I recently heard that Emperor of the North will finally be getting a Blu-ray release soon. I don’t have a Blu-ray player but I’m certainly glad to see the film is getting the overdue exposure it so richly deserves. It has always been a personal favorite of the films Lee Marvin made and in researching about it, I discovered some fascinating tidbits I was able to put into Lee Marvin Point Blank. I was fortunate enough to interview both cinematographer Joe Biroc (at the end of his life) as well Rolling Stone Magazine’s Grover Lewis, who was onset everyday of the shoot and enlightened me with tales that didn’t go into his detailed article.
The screenwriter, Christopher Knopf, got his idea for the film when he read the books of Leon R. Livingston, the self-proclaimed ‘A-No-1,’ as well as from Jack London’s The Road. Figuring the story would be more interesting if updated to the 1930s Depression rather than the Depression of the 1890s, Knopf removed the political polemic of London’s version to focus instead on the symbolism of hoboes in the time of the 1930s…..
Jack London (left) and the self-proclaimed ‘A-No-1,’ Leon Livingston years after their tramping days. The caption says it all.
Why did London quit the road, as stated in the caption? Well, that story requires a little background. After his teen years as an oyster pirate, London took to the road to be a part of what was called Coxie’s Industrial Army of 1894. Coxie, a U.S. Senator determined to undermine the nightmarish economic Depression of the time, solicited Congress to grant 500 million dollars for the construction of roads, waterways and other infrastructure improvements to be labored over by the overflowing army of unemployed but able-bodied family men. When Congress declined, Coxie organized a vast army of men to much on Washington D.C. as living petitioners of his cause, very much like The Bonus Marchers following WWI.
Jack London had learned the ropes of the road a few months earlier from a group of road kids and had earned the moniker ‘Sky Sail Jack,’ due to his maritme adventures. He weaved in and out of Coxie’s Army as a ‘Profesh,’ the hobo/tramp term for the best of the best a hobo can be. The West Coast contigent of Coxie’s Army was dubbed Kelly’s Army under the auspices of a dubious leader named ‘General’ Kelly, which was where London joined the fray. London was arrested several times along the way, road the rails, hoofed it and encountered all manner of experiences along the way that he detailed later in his novel, The Road. The book predates Livingston’s tale and included the use of the coupling a ‘shack’ would use to torture hoboes….
Leon Livingston’s (A-No-1) description of jumping off the train to avoid the dangling and deadly coupling clanking under the track as seen in the film, Emperor of the North. His description of Jack London is more like the Keith Carradine character than what London was actually like.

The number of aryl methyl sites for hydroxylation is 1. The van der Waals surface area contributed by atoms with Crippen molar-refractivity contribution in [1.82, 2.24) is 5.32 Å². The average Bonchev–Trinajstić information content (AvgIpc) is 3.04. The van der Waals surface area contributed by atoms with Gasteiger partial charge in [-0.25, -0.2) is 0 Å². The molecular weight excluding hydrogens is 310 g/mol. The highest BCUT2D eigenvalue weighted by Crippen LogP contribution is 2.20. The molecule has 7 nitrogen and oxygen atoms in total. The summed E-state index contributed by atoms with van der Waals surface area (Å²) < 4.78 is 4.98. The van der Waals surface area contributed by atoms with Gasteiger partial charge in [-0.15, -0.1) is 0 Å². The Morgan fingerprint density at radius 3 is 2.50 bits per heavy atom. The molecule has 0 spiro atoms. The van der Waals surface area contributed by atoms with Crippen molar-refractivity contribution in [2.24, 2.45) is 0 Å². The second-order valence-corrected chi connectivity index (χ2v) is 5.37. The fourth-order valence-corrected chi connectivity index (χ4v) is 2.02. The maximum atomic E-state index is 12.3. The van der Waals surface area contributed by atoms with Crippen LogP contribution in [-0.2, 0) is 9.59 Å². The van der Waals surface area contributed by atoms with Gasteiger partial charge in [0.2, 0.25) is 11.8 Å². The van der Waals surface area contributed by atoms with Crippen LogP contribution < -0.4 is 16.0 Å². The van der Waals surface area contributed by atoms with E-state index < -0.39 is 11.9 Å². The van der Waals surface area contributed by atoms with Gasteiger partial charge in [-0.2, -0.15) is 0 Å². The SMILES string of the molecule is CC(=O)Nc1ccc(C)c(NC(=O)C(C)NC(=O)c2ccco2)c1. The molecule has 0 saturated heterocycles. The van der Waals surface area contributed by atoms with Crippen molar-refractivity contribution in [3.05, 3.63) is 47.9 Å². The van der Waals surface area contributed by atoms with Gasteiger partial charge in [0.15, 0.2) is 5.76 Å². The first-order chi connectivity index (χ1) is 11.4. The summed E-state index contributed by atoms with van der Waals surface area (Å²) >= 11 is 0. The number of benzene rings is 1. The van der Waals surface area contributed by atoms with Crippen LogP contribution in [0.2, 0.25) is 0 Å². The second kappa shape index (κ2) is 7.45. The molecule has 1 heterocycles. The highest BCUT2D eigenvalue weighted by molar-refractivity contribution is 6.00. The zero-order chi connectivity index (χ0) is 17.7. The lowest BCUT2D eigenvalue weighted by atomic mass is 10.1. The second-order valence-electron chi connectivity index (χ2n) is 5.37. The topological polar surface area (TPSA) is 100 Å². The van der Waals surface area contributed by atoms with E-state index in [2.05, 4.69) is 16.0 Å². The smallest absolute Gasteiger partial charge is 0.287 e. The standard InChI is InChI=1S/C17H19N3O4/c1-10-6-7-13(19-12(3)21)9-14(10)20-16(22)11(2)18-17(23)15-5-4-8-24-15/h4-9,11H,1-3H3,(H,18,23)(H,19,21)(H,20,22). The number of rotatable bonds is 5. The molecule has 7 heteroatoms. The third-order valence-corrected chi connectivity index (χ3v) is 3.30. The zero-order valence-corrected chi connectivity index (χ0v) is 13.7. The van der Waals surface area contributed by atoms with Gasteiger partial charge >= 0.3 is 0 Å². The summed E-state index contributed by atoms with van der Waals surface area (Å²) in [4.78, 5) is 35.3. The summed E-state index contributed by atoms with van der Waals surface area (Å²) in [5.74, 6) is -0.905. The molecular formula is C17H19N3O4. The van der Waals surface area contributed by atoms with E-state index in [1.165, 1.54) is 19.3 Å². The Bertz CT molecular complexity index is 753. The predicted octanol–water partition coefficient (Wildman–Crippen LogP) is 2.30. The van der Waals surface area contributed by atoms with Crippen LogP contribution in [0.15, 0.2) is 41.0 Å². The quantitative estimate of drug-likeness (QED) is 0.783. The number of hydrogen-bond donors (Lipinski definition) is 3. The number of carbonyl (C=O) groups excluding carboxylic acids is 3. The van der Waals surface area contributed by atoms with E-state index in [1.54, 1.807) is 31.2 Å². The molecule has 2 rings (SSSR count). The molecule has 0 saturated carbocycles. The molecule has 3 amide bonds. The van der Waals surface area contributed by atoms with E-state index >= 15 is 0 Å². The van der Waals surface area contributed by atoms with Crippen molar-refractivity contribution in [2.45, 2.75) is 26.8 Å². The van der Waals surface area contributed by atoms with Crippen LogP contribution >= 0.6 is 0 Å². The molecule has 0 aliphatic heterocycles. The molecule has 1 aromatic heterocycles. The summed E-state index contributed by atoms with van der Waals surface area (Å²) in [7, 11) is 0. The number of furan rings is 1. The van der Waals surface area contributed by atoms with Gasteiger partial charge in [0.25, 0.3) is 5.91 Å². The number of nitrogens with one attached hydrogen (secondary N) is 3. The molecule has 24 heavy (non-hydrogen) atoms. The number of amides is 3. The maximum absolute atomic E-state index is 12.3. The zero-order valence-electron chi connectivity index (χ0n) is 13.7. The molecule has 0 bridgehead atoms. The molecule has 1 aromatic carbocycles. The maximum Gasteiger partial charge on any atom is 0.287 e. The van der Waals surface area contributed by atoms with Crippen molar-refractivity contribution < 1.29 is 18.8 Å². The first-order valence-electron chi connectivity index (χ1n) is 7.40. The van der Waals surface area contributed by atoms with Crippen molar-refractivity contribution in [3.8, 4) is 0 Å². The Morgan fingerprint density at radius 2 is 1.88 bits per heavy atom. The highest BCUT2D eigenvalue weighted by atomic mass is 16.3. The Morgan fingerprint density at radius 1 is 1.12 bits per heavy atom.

London’s disgust with the treatment of hoboes, the disenfranchised, the infirmed, the weak, at the hands of authorities was so intense, he left the road for good to become a writer who railed against such treatment, in-between his intensely popular adventure stories.
The makers of Emperor of the North would have none of that, choosing instead a symbolic tale of similar concept but without the historical context of the source. In fact, nowhere in the credits is London’s name even mentioned as an original source. There is a brief mention in the dialog of a character named Sky Sail Jack, but that’s about the extent of it.
Knopf’s tale does incorporate colorful hobo dialog and placing it in the 1930s certainly makes sense as it allowed for the following ad line to be used in posters and press releases…
This back page image of Lee Marvin from the Japanese program of Emperor of the North was used in American ads that described both the time period and storyline of the film.
“This movie is about one hell of a man who lived when Dillinger was slamming banks, and Roosevelt was awakening the nation.
“He’s a hard-time fast-tracker who’s been where it’s mean. A grizzly with a sense-of humor, an adventurer with holes in his pockets. A wandering rebel, living off the land by his wits and his fists. He goes it alone, he does what he wantss — for the beautiful pure sweet hell of it. Who’s going to stop him — you?
“Now he’s taking on his biggest run. A challenge no one ever survived. That’s why he has to do it!
EMPEROR OF THE NORTH It’s not a place…it’s a prize!”
The filmmakers certainly made use of many of London’s specific details as shown below and utillized in the film by Marvin’s character….
In historian Russ Kingman’s book, A Pictorial Life of Jack London, he pictures and describes the ‘ticket’ London used in his bumming days, identical to the one Lee Marvin used in Emperor of the North.
It’s a wonderful film in spite of its lack of acknowledgement of London’s influence. However, the use of Livingston’s characterization of London (“Cigarette”), the annoying and clinging novice, is not only inaccurate but rather irksome. It suffices to think of Marvin as London, the REAL ‘A-No-1,’ Livingston’s made up term for himself and not ‘The profesh’ London was known as at the time. Either way. it still has one of the greatest fight scenes in movie history…..
The famous fight scene at the climax of Emperor of the North that was aptly described by cinematographer Joe Biroc in Lee Marvin: Point Blank.
I wanted to include in this entry a ‘making of’ short of Emperor of the North that’s not included in the recent Blu-ray release. I have it on a homemade DVD but unfortunately, I’m not technologically profecient enough to pull off the download. With that in mind, if any ‘techies’ out there reading this can clue me in…Please do!